CARDINALS 4TH: Cimoli grounded out (shortstop to first); Musial walked; The fourth ball to Musial rolled to the stands. Dark chased it down and threw to secondbase to Banks who tagged Musial.Meanwhile umpire Delmore at the plate handed a new ball to Sammy Taylor who threw it into CF as Musial continued to third. After a long argument the umps decided the original ball was in play and that Musial was out. The Cardinals then played the game under protest; H. Smith singled to shortstop; Gray struck out; 0 R, 1 H, 0 E, 1 LOB. Cardinals 2, Cubs 1.

  • What I found even more interesting however was a second article on the front page titled "That Was a No Hitter Sobs Jones" that describes the one-hitter he threw the night before against the Giants in a 2-0 Dodgers win.

    What was most interesting was this excerpt:

    "Puffing compulsuively on a cigarette and with tears streaming down his face, he brushed aside the hand of the official scorer Charlie Park of the Los Angeles Mirror-News, when the baseball writer tried to explain why he called Jim Gilliam's roller to short in the eighth a hit."

    "'I don't think it was a hit whatever you may have called it,' sobbed Jones as he literally pushed aside Park....Park said he called the ball, which went to shortstop Andre Rogers, a hit because he thought the fleet Gilliam would have beaten it out even on a perfect play. Park said: 'I'm sorry Sam, but if I had to call it again I'd have called it a hit'"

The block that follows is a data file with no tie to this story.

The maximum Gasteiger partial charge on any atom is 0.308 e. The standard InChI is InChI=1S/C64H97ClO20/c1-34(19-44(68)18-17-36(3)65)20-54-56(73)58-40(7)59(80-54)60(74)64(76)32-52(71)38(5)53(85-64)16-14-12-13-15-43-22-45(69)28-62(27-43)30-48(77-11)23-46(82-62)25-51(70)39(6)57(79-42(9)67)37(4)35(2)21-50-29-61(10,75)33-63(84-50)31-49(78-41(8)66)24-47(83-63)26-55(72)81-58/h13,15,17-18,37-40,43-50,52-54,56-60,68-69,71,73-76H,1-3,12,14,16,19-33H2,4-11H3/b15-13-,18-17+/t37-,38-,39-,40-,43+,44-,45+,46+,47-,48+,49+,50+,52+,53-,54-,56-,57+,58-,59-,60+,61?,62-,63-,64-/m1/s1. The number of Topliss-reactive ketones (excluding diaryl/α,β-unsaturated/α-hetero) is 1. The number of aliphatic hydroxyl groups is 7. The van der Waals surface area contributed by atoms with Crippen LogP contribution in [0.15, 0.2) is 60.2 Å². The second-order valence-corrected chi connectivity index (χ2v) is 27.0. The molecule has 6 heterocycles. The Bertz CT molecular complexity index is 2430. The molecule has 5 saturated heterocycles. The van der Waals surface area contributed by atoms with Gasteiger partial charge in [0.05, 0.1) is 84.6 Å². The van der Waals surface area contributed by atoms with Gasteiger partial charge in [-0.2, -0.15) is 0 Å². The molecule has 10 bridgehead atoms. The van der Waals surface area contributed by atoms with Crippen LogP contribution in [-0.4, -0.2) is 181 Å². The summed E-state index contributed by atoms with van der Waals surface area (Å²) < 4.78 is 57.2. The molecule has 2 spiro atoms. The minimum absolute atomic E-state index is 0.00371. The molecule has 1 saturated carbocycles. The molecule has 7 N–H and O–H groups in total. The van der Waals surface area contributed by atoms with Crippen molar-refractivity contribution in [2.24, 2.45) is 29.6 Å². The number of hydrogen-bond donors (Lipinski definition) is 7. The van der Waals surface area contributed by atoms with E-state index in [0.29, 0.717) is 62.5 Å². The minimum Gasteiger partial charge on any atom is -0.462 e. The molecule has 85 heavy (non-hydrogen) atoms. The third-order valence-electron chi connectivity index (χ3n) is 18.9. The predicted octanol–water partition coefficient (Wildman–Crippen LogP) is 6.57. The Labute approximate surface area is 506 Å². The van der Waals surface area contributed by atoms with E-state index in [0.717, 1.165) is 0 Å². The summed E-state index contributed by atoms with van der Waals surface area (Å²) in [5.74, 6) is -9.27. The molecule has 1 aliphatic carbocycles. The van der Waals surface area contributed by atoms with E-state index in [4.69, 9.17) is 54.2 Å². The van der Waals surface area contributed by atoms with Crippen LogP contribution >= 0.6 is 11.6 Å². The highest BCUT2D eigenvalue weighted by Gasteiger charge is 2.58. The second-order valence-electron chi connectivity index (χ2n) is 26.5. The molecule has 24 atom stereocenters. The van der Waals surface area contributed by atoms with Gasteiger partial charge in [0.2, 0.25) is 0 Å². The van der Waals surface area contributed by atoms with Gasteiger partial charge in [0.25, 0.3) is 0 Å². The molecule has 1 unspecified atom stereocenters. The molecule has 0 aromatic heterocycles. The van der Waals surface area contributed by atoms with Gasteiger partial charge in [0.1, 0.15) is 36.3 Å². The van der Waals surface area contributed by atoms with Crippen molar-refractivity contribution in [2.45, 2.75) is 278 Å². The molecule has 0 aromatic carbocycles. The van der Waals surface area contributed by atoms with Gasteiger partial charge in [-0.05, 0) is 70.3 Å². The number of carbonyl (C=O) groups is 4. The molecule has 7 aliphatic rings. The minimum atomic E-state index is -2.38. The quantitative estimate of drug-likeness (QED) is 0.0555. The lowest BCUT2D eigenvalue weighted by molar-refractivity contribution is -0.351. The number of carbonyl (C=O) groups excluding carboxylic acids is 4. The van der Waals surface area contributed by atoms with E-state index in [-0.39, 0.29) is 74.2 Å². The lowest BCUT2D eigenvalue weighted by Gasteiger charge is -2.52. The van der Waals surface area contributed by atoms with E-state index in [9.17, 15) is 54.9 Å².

As I mentioned in a column a few weeks back on scorers, the practice of having reporters act as scorers was stopped in 1980 and in this case it seems pretty clear that Park, in trying also to write a story about the game, has a bit of a conflict on his hands if he wants to maintain a good relationship with the players. One wonders whether Park is saying that on second thought in his judgement it really was a hit or if under the circumstances he would call it an error to preserve the no-hitter.

    This story raises the question of just when it was determined that scoring decisions could be changed up to 24 hours after the game. In this case it looks as if the decision was final.

    This also gives us the opportunity to mention a recent study published in the Journal of Quantitative Analysis in Sports called Baseball Errors by David Kalist and Stephen Spurr. This paper was also briefly reviewed by Phil Birnbaum on his sabermetric research blog. Although they also investigate the issue of scorer bias, the authors find not surprisingly, that the error rate per game has steadily decreased over time likely owing to better equipment and better field conditions (they also considered rule changes in 1955 and 1967 related to slow handling and mental mistakes but didn't consider them relevant) and also that the error rate is statistically significantly higher in the National League than the American League. This they assumed could be attributed to speedier players in the NL historically that force fielders to rush their throws etc. resulting in more errors. That didn't turn out to be the case when they used stolen bases per game as a proxy for steals and so instead chalk it up to "lower standards" by official scorers in the AL, a conclusion that to me anyway seems implausible. Of course, off the top of the my head I can't think of a better reason and would have at first thought that the DH in the AL meant that the NL had fewer quality fielders as older players (Barry Bonds, Mike Piazza) are forced into the field. However, their study of rates both before and after the introduction of the DH indicates that this is not the case.